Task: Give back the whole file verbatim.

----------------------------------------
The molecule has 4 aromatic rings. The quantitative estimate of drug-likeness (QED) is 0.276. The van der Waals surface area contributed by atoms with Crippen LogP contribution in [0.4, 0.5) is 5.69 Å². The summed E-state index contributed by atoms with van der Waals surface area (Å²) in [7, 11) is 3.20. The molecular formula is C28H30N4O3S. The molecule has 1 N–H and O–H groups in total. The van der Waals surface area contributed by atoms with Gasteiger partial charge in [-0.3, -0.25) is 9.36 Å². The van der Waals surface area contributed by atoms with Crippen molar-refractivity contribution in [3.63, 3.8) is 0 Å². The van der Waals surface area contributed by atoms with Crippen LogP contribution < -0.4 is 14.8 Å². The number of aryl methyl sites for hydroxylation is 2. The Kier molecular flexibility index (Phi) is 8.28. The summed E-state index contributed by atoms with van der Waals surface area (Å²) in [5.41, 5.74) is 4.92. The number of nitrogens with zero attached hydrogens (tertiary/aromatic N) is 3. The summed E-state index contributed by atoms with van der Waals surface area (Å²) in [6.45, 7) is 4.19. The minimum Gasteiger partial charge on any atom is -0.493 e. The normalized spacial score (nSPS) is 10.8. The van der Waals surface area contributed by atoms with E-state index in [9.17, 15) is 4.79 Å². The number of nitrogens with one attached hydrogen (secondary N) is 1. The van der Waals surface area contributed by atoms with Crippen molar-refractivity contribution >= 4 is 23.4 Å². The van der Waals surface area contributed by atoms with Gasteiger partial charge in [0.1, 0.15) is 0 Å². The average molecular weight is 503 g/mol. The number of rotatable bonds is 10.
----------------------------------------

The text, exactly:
The molecule has 4 aromatic rings. The quantitative estimate of drug-likeness (QED) is 0.276. The van der Waals surface area contributed by atoms with Crippen LogP contribution in [0.4, 0.5) is 5.69 Å². The summed E-state index contributed by atoms with van der Waals surface area (Å²) in [7, 11) is 3.20. The molecular formula is C28H30N4O3S. The molecule has 1 N–H and O–H groups in total. The van der Waals surface area contributed by atoms with Gasteiger partial charge in [-0.3, -0.25) is 9.36 Å². The van der Waals surface area contributed by atoms with Crippen molar-refractivity contribution in [3.63, 3.8) is 0 Å². The van der Waals surface area contributed by atoms with Crippen LogP contribution < -0.4 is 14.8 Å². The number of aryl methyl sites for hydroxylation is 2. The Kier molecular flexibility index (Phi) is 8.28. The summed E-state index contributed by atoms with van der Waals surface area (Å²) in [5.41, 5.74) is 4.92. The number of nitrogens with zero attached hydrogens (tertiary/aromatic N) is 3. The summed E-state index contributed by atoms with van der Waals surface area (Å²) in [6.45, 7) is 4.19. The minimum Gasteiger partial charge on any atom is -0.493 e. The normalized spacial score (nSPS) is 10.8. The van der Waals surface area contributed by atoms with E-state index in [9.17, 15) is 4.79 Å². The number of nitrogens with one attached hydrogen (secondary N) is 1. The van der Waals surface area contributed by atoms with Crippen molar-refractivity contribution >= 4 is 23.4 Å². The van der Waals surface area contributed by atoms with Gasteiger partial charge in [0.1, 0.15) is 0 Å². The average molecular weight is 503 g/mol. The number of rotatable bonds is 10.